European Tech Company Helped Bahrain Government Spy On Arab Spring Activists
Government used UK-German software to spy on, blackmail influential protesters
The Bahraini government spied on some of the country's most prominent lawyers, politicians, journalists, and activists during the Arab Spring revolutionary movement, new documents show.
Netzpolitik.org reports that using the malicious FinFisher spyware provided by Gamma International, a German-UK surveillance company, the Bahraini government hacked into 77 computers belonging to opposition leaders, imprisoned politicians, journalists, human rights lawyers, and activists who took part in the civil uprising for political freedom that began in 2011. A hacker posting on Twitter and Reddit allegedly broke into Gamma's internal network and downloaded 40GB of data that may show proof of the company's collusion with the Bahraini government.
Gamma had previously stated that its software was used to target criminals and terrorists and that the company had not done business with Bahrain. Gamma's software was found two years ago to have been used by many oppressive regimes in the Middle East, including Syria and Bahrain, but the company stated at the time that governmental authorities must have stolen a copy of their product. Meanwhile, the Bahraini government has regularly denied that it spies on political activists.
According to Bahrain Watch, the data shows that Gamma likely lied about its associations with the government and its own policies. Messages between users who appear to be Bahraini officials and FinFisher customer service staff conflict with the company's official claim that it sells spyware "exclusively to government law enforcement and intelligence agencies."
"This latest revelation provides strong evidence that not only has Gamma been misleading in its claim of not supplying the Bahraini government, but it did so possessing evidence that its software was being used primarily to target political dissidents, lawyers and journalists," said Bahrain Watch’s Bill Marczak.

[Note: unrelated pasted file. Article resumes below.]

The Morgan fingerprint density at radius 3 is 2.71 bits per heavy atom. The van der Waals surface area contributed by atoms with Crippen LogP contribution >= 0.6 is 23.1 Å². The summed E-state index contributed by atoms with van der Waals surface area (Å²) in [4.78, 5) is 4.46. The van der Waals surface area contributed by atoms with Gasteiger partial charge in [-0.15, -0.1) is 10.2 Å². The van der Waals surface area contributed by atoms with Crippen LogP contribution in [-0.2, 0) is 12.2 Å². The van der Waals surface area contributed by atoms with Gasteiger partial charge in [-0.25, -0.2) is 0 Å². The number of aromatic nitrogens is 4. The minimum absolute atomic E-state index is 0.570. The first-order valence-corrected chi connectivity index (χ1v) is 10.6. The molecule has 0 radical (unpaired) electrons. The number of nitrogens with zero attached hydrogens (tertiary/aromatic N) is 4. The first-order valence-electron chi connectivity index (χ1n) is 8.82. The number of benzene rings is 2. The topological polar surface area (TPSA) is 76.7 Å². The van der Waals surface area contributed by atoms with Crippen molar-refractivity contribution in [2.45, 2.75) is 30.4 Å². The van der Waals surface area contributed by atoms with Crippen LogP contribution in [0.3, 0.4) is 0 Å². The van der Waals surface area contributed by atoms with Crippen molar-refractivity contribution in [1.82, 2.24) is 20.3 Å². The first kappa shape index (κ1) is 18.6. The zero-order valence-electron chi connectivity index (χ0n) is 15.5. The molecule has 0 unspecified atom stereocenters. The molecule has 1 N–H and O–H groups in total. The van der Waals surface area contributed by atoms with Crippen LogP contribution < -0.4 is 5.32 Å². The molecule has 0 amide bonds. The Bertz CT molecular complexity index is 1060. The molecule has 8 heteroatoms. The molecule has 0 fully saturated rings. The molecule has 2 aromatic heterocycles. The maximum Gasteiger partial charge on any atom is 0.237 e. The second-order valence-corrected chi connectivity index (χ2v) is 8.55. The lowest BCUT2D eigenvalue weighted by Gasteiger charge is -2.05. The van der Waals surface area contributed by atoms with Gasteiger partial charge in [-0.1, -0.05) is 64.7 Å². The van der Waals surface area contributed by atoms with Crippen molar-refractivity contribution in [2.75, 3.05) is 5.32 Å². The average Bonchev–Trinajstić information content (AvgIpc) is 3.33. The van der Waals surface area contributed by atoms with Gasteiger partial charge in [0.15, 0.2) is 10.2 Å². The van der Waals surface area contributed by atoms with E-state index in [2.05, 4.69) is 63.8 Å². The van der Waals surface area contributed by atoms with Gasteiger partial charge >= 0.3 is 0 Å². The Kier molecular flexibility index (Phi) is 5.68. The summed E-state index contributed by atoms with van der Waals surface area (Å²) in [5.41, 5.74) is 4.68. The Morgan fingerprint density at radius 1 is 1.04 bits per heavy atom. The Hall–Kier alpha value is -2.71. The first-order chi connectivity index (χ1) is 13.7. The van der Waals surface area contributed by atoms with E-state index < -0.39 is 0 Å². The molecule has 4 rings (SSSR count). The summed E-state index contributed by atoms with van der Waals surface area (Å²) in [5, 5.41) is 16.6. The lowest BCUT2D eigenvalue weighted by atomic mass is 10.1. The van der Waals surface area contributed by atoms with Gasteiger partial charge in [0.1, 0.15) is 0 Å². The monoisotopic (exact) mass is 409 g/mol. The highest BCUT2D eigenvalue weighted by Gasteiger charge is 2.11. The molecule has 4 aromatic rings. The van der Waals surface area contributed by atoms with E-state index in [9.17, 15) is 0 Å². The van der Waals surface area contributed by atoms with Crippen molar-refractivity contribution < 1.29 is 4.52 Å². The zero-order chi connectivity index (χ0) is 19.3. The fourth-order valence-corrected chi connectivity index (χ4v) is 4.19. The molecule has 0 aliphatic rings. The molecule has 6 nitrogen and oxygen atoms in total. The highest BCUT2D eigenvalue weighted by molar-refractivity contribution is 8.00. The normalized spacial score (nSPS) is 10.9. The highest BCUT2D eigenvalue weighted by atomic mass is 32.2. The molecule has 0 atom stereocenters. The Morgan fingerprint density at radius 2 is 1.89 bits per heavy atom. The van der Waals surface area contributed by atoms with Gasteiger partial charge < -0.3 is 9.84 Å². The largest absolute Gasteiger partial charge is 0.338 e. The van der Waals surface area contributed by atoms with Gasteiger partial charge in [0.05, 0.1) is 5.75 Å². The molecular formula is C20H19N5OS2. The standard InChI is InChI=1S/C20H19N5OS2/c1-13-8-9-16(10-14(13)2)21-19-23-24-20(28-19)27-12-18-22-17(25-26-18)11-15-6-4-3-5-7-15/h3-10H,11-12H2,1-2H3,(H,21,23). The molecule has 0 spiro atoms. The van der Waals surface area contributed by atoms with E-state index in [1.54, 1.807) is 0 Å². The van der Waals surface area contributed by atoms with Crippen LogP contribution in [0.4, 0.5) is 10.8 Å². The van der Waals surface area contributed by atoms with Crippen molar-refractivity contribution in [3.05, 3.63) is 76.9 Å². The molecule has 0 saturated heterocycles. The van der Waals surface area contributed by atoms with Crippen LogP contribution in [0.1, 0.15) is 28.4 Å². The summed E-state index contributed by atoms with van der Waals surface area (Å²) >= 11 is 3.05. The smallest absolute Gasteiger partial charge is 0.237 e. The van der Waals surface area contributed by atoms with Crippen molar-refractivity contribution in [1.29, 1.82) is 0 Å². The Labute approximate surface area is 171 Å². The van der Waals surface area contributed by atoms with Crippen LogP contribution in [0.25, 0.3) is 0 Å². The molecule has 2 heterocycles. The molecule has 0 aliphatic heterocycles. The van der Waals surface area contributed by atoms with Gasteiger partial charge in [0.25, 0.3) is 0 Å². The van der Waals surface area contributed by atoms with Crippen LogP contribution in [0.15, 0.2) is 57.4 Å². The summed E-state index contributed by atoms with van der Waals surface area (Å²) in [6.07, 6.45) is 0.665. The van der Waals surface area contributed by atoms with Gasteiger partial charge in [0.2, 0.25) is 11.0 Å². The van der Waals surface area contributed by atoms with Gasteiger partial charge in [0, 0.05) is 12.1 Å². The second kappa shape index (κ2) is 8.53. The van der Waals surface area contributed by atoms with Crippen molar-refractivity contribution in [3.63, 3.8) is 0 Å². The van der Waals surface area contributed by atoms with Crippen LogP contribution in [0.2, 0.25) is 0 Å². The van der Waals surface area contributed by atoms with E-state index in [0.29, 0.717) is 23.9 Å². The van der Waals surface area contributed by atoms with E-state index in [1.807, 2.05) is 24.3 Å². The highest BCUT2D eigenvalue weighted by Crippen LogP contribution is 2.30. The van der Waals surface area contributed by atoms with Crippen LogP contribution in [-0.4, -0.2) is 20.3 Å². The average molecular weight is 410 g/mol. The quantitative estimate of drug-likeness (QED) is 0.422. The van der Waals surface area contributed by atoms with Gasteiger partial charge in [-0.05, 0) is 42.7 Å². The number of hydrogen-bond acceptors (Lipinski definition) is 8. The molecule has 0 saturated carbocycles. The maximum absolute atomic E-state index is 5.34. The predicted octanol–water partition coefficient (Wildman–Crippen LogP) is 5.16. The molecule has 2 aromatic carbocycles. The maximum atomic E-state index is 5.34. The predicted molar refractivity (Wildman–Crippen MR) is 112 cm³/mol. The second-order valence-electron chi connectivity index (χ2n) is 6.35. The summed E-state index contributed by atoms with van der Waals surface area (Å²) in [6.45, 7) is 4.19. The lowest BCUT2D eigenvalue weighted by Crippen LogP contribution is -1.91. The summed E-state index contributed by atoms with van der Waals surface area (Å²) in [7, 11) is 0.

One message from the chat logs reads, "[W]e cant stay bugging and infecting the target every time since it is very sensitive. and we don’t want the target to reach to know that someone is infecting his PC or spying on him."
Another says, "After infecting a targets the targets works for few days only than he never comes online and we have to infect him agin, we notice that he is useing the same comuter and same IP address."
Bahrain Watch identified some of the targets:
Hasan Mushaima, an opposition leader currently serving a life sentence in Bahrain, regarded as a prisoner of conscience by Amnesty International
Mohammed Altajer, a leading human rights lawyer who was himself arrested for over 3 months in the crackdown following the 2011 uprising
Hadi Almosawi, head of Al Wefaq’s human rights department, and a former parliamentarian.
Saeed Shehabi, a London-based columnist and political activist who heads the Bahrain Freedom Movement, and was sentenced in absentia to life imprisonment in June 2011 by a military court.
Also targeted were several UK activists, such as Qassim Al Hashemi and photographer Moosa Abdali, as well as Iranian media outlet Fars News Agency, which is based in London.
Export laws on surveillance technology are murky. According to Privacy International, most spyware is not subject to export control in the UK. When Gamma was discovered to have sold FinFisher to Syrian president Bashar al-Assad's security services during the Egyptian revolution, the company could not be held accountable for selling its software to an oppressive government.
However, software that contains cryptographic technology — which FinFisher does — does require governmental approval for export. If Gamma sold its software to Bahrain without approval, it may have violated the export laws through a minor loophole.
Eric King, deputy director of Privacy International, told The Intercept that spyware companies like Gamma "have been allowed to operate with impunity, selling intrusive surveillance equipment to states where there is no public scrutiny of surveillance or clear laws regulating its use."
The document leak comes as the UK debates establishing a massive "emergency surveillance" bill that would enable the government to spy on its own citizens. UN human rights chief Navi Pillay also recently released a report on internet privacy that called government surveillance “a dangerous habit rather than an exceptional measure.”